Indian Bank starts its first Customer Acquisition & Processing Centre in Chennai.


Chennai-headquartered public sector lender Indian Bank on Monday opened its first centralised Customer Acquisition & Processing Centre (CAPC) in Chennai.

Indian Bank

Indian Bank’s steps towards optimisation 

Its branches in Tamil Nadu and Puducherry are going to be brought under CAPC before December 2020, and other branches across the country are going to be brought under the CAPCs during a phased manner, said the executive of the Bank Mr. MK Bhattacharya, who inaugurated the CAPC, here.

Over the subsequent 30 days, 40 branches in Chennai are going to be brought under CAPC.

He said the account opening process at the branch might be a very critical, sensitive and time-bound exercise. Regulators expect banks to possess a consolidated view of consumers and their transactions across businesses and jurisdictions.

Capturing accurate data at the time of customer on-boarding is of crucial importance for reducing duplication of labour, risk profiling of consumers, data accuracy for MIS(Management Information System). The accounts opened with due diligence reduces the danger of non-compliance from the regulator’s point of view, he added.

Bhattacharya said with such a centralised unit, it’ll take less time for branches to open the accounts. Chennai is going to be the nerve centre for about 1,000 branches, 1/6th of its total number.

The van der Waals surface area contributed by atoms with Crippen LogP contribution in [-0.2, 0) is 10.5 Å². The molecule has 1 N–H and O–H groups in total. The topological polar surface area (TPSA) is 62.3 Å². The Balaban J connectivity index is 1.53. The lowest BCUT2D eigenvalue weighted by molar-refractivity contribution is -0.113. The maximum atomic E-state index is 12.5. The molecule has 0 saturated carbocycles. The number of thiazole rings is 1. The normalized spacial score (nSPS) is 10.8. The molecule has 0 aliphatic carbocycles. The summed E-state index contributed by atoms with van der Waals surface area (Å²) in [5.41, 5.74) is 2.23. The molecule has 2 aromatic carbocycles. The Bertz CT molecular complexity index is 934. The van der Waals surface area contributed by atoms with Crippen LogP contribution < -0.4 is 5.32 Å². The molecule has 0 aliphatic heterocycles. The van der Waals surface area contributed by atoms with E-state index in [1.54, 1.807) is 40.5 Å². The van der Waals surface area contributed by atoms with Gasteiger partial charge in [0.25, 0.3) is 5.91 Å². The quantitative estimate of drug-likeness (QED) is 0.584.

The Indian Bank is an Indian state-owned financial services company established in 1907 and headquartered in Chennai. It assists over 100 million customers, 6,089 branches, 5,022 ATMs, and 1,494 cash deposit machines and is one among the top-performing public sector banks in India. Total transaction of the bank has touched ₹430,000 crores (US$60 billion) as on 31 March 2019.

As per the announcement made by the minister of finance Mrs. Nirmala Sitharaman on 30 August 2019, Allahabad Bank merged from 1 April 2020, making it the seventh-largest bank within the country.

Government of India has initiated various reform measures and structural changes, including recapitalisation plan and introduction of Enhanced Access and Services Excellence (EASE) towards Smart and Tech-enabled banking.

The prime focus this year would get on increasing CASA, curtailing cost, increasing revenue aside from interest, accelerating recovery in respect of impaired assets and containing the extent of NPA. the expansion in business would culminate into improving rock bottom line.

Efficient customer service will still be the main target area with frequent employee and customer connects. Considering the limitations that customers have encountered due to the COVID situation, aggressive promotion of digital channels is going to be encouraged.

In the future, the critical areas identified for thrust would also include loan growth with attention on higher-yielding advances, enticing high rated Corporate accounts offering good yield, conserving capital, pursuing best risk management practices, a quantum jump in non-interest income, reducing operating expense, increased use of alternate channels through innovative technology.

Read: NPAs will be 3 to 7 per cent of loans due to the pandemic says ICRA



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